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Thread: 7.62x25 Bullpup

  1. #21
    Gunco Veteran [486]'s Avatar
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    Quote Originally Posted by xebec View Post
    This operates properly with a normal length recoil spring assembly, but bolt carrier travel is limited by a large HDPE buffer. This prevents the shorter bolt carrier tube from causing the spring to go solid.
    I was wondering how people get over that, especially the guys that make those ultra short pistol builds, and that solution makes a ton of sense.
    On the trigger setup I guess pulling a bar would be less squishy than pushing it, I'll have to add that to the considerations in my conversion, if it ever goes together.

    Thanks again for sharing your build.

  2. #22
    Indian Admin Winn R's Avatar
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    The gas operated conversions previously posted have either reduced the hammer spring or the radial degrees of lockup.

    I'm trying to find the source of the energy, or the efficiencies in your design allowing the avoidance of the above.

    I see how the rear throw only has to be far enough for the hammer to catch the disconnector. The lightened carrier will move quickly. Is the gas tube round without ribs -- it looks like more than the length is different in the piston?

    What really looks good, with the trunnion in the same place and gas operated, is the fit at the trunnion. It appears the geometry for the rear fcg is unchanged and you've avoided the chopped bolt and carrier -- reassuring concerning out of battery and slamfires.

    I'm playing with one that is not yet operational. Thank you, this is very helpful.
    There is no nonsense so errant that it cannot be made the creed of the vast majority by adequate governmental action. -- Bertrand Russell


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  3. #23
    Gunco Member xebec's Avatar
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    Lock up is unmodfied-identical to the AK 74, and hammer spring is unmodified.

    When I tell you about the gas tube Winn, you're going to think I'm full of s__t.

    There is no gas tube...

    The gas produced at about 5" ( I'll post the exact distance) from the breach is plenty to run the full strength recoil system through a .156 port, without any sort of gas tube, and with an unmodified 90 deg gas block. The piston obviously has to fit fairly precisely, while still allowing some tolerance for fouling.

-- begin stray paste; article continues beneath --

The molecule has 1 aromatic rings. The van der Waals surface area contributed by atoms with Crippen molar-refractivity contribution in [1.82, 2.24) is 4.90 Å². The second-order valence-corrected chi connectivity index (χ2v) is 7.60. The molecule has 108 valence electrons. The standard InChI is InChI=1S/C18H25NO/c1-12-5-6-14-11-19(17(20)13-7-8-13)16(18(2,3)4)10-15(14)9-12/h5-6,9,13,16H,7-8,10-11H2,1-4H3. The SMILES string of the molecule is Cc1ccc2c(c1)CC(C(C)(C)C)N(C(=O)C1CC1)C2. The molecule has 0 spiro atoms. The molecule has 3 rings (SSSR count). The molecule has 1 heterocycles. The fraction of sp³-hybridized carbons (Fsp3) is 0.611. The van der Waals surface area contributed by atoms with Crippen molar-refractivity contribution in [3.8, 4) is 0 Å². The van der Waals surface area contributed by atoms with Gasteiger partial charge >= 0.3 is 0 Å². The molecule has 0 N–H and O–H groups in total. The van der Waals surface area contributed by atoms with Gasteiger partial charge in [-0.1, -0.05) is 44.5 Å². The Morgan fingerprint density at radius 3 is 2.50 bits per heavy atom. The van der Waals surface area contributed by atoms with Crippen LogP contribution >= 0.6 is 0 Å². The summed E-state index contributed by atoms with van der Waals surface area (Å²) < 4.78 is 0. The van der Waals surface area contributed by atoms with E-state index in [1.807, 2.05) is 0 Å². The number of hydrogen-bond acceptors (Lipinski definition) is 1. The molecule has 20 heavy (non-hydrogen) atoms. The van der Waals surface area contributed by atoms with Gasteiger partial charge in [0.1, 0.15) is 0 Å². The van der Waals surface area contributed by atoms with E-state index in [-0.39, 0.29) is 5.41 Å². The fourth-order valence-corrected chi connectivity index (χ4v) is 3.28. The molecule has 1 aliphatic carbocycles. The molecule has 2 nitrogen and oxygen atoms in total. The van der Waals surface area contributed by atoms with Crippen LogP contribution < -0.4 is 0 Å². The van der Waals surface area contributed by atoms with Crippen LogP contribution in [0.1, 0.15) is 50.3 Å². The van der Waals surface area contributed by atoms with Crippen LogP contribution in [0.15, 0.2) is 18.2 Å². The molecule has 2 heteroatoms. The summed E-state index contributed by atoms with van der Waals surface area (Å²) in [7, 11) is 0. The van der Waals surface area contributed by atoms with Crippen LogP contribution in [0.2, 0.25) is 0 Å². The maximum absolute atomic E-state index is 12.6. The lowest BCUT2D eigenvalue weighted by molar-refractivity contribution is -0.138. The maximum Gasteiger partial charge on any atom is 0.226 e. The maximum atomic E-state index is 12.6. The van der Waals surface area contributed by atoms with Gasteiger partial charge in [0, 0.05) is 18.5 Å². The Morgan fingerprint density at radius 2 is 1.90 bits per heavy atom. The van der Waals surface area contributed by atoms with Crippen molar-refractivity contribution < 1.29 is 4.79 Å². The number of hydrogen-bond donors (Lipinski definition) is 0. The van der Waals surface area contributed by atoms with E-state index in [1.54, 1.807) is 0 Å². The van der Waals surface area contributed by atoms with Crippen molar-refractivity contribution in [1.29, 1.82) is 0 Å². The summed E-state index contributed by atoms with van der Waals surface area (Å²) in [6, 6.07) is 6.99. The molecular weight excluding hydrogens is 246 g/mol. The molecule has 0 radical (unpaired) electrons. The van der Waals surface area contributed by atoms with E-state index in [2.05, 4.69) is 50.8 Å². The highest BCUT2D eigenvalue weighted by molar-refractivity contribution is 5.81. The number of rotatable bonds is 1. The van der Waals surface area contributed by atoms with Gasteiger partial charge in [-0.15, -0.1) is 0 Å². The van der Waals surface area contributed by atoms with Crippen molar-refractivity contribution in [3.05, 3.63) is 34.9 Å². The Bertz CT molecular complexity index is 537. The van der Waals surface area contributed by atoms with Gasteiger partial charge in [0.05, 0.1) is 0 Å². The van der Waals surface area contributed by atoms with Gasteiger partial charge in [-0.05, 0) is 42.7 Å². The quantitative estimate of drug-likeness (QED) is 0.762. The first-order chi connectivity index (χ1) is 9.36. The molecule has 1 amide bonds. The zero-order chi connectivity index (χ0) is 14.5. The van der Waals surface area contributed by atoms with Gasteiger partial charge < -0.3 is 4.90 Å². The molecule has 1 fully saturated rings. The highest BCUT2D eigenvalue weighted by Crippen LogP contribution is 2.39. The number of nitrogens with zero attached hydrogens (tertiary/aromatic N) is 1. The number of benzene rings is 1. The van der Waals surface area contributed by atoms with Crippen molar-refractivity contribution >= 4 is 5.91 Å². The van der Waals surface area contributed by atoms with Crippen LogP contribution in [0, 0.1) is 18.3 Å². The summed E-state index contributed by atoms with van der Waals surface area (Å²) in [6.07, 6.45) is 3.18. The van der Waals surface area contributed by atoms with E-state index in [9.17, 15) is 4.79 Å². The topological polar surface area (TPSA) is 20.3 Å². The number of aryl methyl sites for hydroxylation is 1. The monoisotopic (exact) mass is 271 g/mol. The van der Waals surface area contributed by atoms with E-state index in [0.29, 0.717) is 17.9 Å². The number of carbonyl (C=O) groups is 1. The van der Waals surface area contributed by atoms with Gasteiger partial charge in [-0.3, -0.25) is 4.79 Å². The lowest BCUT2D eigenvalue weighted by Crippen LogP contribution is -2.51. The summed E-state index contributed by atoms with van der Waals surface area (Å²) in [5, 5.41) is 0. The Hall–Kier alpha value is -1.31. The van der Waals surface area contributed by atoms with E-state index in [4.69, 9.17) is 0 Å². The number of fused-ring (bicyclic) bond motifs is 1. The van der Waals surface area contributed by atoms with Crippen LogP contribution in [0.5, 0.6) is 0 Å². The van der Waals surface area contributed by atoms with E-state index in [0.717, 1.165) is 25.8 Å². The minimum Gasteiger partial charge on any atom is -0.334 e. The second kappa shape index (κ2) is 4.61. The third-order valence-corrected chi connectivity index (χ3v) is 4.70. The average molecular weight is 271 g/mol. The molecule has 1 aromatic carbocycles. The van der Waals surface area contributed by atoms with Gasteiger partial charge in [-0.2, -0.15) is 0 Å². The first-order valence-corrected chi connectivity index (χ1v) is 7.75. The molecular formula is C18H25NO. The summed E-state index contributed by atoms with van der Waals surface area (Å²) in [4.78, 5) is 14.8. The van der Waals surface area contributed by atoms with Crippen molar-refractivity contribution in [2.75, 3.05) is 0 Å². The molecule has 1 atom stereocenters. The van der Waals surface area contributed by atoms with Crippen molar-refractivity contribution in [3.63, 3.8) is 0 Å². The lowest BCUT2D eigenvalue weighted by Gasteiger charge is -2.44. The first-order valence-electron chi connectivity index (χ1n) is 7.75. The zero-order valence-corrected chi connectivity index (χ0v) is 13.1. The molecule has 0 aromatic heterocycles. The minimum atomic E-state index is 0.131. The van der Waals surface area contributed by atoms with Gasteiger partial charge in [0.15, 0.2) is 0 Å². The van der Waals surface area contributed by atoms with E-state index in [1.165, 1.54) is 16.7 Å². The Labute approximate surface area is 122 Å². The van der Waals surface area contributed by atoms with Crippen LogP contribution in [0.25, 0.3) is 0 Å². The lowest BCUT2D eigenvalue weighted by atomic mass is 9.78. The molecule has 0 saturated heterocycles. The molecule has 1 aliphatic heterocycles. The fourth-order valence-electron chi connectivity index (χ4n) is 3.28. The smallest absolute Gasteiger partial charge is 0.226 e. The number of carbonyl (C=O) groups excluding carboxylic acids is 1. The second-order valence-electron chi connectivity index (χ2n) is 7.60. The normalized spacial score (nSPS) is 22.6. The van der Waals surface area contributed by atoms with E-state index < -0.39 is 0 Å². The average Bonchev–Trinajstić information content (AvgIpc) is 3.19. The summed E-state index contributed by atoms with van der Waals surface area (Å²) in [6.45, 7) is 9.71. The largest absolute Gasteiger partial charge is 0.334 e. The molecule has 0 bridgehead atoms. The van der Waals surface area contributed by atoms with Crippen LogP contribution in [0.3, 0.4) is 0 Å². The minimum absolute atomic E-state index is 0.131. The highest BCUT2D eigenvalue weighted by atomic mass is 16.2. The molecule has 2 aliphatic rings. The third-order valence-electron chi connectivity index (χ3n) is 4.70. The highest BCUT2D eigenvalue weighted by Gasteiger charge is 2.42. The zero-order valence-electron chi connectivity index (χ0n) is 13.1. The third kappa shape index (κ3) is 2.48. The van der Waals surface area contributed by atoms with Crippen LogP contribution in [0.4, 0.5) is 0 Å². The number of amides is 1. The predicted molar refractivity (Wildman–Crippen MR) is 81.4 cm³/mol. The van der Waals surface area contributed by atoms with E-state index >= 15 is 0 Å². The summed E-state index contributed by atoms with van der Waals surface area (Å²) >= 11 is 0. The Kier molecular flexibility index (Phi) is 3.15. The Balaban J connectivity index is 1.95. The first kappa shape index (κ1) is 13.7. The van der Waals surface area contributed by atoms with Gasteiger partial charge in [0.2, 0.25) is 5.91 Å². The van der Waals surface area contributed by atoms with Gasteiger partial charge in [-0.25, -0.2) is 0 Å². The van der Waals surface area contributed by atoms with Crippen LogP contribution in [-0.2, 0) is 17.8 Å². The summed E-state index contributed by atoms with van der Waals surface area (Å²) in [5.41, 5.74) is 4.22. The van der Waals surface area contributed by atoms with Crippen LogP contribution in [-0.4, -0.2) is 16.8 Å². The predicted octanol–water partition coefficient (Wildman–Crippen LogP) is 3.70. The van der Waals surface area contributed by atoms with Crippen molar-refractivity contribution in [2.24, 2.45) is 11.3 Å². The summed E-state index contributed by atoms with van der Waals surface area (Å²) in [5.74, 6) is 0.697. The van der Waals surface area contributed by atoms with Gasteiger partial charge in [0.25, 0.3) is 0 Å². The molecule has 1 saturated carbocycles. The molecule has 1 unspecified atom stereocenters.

My experience with this particular weapon is that a number of points in the AK operating system can create resistance which can cumulatively create (sometimes inconsistant) malfunctions. The points which needed special attention were:

    Feed lug of the bolt head. I noticed that, since the PPS 43 Magazine likes to be high in the receiver (touching the lower rails), with feed lips tilted upward to feed the round more directly into the chamber, the lower lug of the bolt dragged across the retained rounds within the magazine, sometimes catching on the rim up the uppermost round. I relieved the sharp edge at the rear of the feed lug, and polished the contact surfaces.

    The angled surface of the bolt carrier that forces the hammer back into engagement with the trigger carriage hook. Different AK fire control parts often have geometries that don't work well together-this is especially true (as you know, I'm sure) of the hammer and bolt carrier. You can have a combination that is hard to "cock" because of an excessively steep angle on the hammer. Similarly, many have experienced a hammer that tends to
    catch a bolt back, or even lock a bolt rearward. I relieved the hammer of enough material that it would reliably engage the disconnector without offering any extra resistance to the bolt carriers rearward travel.

    The angled engagement surface of the trigger carriage hook. This can offer considerable resistance to the bolt carrier. When the hammer hits this surface and rocks the trigger carriage forward, too shallow of an angle can virtually stop the hammer, thus stopping the rearward travel of the bolt carrier. I re-ground this angle to leave ample sear surface for safety and reliability, while minimizing resistance to the hammer displacing the hook forward. Again, all surfaces were well polished after modification.

    I will try to post some pics of these mods when I pull the fire control parts.


    BTW Winn, I read your thread concerning use of PPSH barrels and the amount of the case left unsupported, and I completely agree with yor assessments. You will see that this design allows the 7.62x25 cartridge to fit into the chamber and boltface exactly as does a 5.45x39- virtually completely supported by with an extractor cut in the breachface. This does feel quite safe- fully supported and locked- when the round goes off. It just seemed to me that it was easier in the end to solve the gas-power problem than to try to overcome the numerous difficulties presented by a blowback... especially a bullpup blowback that has a chamber so close to my right molars-hhmmmm.

    xebec

  4. #24
    Happy Camper hcpookie's Avatar
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    Quote Originally Posted by xebec View Post
    When I tell you about the gas tube Winn, you're going to think I'm full of s__t.

    There is no gas tube...

    The gas produced at about 5" ( I'll post the exact distance) from the breach is plenty to run the full strength recoil system through a .156 port, without any sort of gas tube, and with an unmodified 90 deg gas block. The piston obviously has to fit fairly precisely, while still allowing some tolerance for fouling.
    First let me congratulate you on the build - bullpups AND caliber conversions are difficult!